(734d) 100-Fold Rate Enhancement Caused By Dioxygen Ligands on a Supported, Single-Site Tetrairidium Cluster Catalyst for Ethylene Hydrogenation

Authors: 
Palermo, A., University of California, Davis
Katz, A., University of California Berkeley
Gates, B. C., University of California at Davis
Dixon, D. A., University of Alabama
Okrut, A., University of California, Berkeley
Solovyov, A., University of California
Kistler, J. D., University of California, Davis
Debefve, L., University of California, Davis
Runnebaum, R. C., University of California, Davis
Zhang, S., University of Alabama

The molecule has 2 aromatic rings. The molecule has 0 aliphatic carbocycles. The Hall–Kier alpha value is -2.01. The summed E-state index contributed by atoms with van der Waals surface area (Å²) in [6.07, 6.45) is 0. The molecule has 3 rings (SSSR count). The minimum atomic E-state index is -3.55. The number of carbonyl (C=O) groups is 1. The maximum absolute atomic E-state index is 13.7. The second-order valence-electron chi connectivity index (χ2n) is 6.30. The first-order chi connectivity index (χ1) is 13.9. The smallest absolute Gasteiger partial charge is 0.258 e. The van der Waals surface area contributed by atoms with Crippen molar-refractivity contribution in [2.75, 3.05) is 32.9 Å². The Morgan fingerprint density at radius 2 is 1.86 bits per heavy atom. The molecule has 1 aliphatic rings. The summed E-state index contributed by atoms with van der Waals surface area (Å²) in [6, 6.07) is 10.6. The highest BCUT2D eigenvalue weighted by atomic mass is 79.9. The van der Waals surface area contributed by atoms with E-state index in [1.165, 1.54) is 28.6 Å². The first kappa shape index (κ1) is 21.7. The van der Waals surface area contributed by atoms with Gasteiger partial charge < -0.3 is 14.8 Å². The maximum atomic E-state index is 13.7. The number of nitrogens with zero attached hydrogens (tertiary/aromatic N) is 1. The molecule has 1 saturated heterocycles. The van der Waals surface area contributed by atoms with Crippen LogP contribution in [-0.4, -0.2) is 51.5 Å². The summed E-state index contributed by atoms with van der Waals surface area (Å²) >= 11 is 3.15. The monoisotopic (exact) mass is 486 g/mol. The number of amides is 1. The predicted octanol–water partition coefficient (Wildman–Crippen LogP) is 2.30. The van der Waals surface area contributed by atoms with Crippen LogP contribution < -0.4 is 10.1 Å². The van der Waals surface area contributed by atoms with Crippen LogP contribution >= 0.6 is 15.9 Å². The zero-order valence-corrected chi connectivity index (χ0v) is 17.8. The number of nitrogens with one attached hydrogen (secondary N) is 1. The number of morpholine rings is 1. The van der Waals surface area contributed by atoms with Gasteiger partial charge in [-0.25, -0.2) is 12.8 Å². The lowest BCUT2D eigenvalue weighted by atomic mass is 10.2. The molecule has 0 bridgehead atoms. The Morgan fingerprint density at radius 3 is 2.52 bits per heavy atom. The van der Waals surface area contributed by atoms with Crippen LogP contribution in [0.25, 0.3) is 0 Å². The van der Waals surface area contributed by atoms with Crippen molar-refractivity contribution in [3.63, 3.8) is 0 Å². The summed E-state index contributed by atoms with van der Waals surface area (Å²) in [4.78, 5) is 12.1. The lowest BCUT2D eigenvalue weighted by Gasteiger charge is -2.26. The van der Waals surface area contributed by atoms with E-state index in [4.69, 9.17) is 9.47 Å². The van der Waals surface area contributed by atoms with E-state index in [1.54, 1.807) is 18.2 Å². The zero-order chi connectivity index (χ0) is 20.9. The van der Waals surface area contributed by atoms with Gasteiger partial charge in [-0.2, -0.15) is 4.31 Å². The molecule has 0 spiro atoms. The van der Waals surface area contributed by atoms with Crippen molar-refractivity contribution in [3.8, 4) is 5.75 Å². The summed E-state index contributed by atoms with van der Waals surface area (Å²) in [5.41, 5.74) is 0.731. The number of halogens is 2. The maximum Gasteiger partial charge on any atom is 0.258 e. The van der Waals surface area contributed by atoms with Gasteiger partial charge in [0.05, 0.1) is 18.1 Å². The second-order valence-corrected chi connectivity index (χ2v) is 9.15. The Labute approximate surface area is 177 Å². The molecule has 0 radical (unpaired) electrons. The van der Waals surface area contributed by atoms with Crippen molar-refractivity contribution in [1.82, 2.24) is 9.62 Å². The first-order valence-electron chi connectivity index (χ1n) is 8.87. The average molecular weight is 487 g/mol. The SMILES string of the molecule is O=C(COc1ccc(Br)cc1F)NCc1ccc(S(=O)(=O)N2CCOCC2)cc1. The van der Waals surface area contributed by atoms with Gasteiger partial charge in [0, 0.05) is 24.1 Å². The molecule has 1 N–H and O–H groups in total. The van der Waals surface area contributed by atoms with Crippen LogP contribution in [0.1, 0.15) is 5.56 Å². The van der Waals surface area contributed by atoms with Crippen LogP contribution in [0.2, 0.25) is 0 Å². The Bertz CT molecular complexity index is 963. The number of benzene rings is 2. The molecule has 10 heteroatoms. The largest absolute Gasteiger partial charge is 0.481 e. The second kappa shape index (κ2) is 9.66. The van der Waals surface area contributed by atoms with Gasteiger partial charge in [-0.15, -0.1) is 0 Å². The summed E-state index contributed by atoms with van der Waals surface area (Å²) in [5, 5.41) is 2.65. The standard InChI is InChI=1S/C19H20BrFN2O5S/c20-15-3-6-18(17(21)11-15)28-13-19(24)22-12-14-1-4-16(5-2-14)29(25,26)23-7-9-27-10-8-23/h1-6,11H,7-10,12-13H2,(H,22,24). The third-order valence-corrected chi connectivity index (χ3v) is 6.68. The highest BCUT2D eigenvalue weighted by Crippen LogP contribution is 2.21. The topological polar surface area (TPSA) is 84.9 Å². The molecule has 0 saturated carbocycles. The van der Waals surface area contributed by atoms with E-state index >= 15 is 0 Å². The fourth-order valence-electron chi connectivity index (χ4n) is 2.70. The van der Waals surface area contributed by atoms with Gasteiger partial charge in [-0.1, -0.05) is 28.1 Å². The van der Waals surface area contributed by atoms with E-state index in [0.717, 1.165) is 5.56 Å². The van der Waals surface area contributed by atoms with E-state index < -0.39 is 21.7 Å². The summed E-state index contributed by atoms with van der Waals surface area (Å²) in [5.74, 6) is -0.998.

The bonding of oxygen to transition-metal centers is of central importance from both a fundamental and technological perspective, in biological and synthetic catalysts. Yet the complexity of these systems usually prevents direct structure-function elucidation. Working with a silica-supported tetrairidium cluster as a simplified model catalyst, we investigated the relationship between oxygen ligands bonded at metal centers of the basal plane of the cluster and the reactivity of a metal atom located at the productive apical site for ethylene hydrogenation. The Ir4 cluster was sterically stabilized with three bulky tert-butyl-calix[4]arene phosphine ligands, which are bound at the basal Ir sites, and as reported previously, it exhibited a low activity for ethylene hydrogenation at 323 K and 1 bar (5% C2H4, 16% H2, balance He). However, after 24 h of O2 treatment, a two order of magnitude increase in activity was observed. The oxygen ligands increased the activity of the apical Ir site for both ethylene hydrogenation and H-D exchange in the reaction of H2 with D2 in this system. In contrast, creation of open sites at the apical Ir atom with a mild oxidant, trimethylamine N-oxide, did not increase the catalytic activity substantially. Thus, we infer that the oxygen bonded to basal plane Ir atoms of the Ir4 tetrahedron served as a ligand that enhanced the catalytic activity of the neighboring productive apical site for ethylene hydrogenation. Reaction orders for ethylene hydrogenation were found to be -0.24 and 0.60 for ethylene and H2, respectively. The near zero and half rate orders for ethylene and H2 are characteristic of a mechanism whereby H2 is able to bond noncompetitively to a surface site where ethylene cannot. IR spectra determined the following characteristics of the terminal carbonyl ligands during a sequence of ethylene hydrogenation catalysis, oxygen treatment, ethylene hydrogenation catalysis, and recarbonylation treatment. A blue shift of approximately 20 cm-1 observed during the first and third steps indicates the formation of a hydride species, evident by an Ir-H band at 2110 cm-1. The terminal carbonyl band returned to its original position in the second and fourth steps, accompanied by the loss of the Ir-H band. Distinct ethyl bands formed during the second ethylene hydrogenation step, after the removal of apical carbonyl ligands. The decarbonylation occurring in the first three steps corresponds to a loss of two terminal and bridging carbonyl ligands from the cluster, and the subsequent recarbonylation was only partial, consistent with bonding of oxygen to the cluster, which was confirmed by EXAFS and Raman spectra, the latter showing the presence of iridium peroxo species with bands at 541 and 713 cm-1. EXAFS and IR spectra both gave evidence of isosbestic points during the oxidation, showing that it was a stoichiometric reaction. The stability of the supported Ir4 clusters after first and second catalysis was confirmed with aberration-corrected STEM imaging. DFT calculations support the irreversible bonding of dioxygen ligands to the basal plane Ir atoms of the cluster and their electronic effects leading to a significant increase in the rate of ethylene hydrogenation as a result of decreasing the energy barrier and increasing the thermodynamic driving force for ethylâ??s reductive elimination to form ethane. This step is inferred to be rate limiting, as supported by IR evidence of ethyl and hydride ligands present concomitantly during the second catalysis step.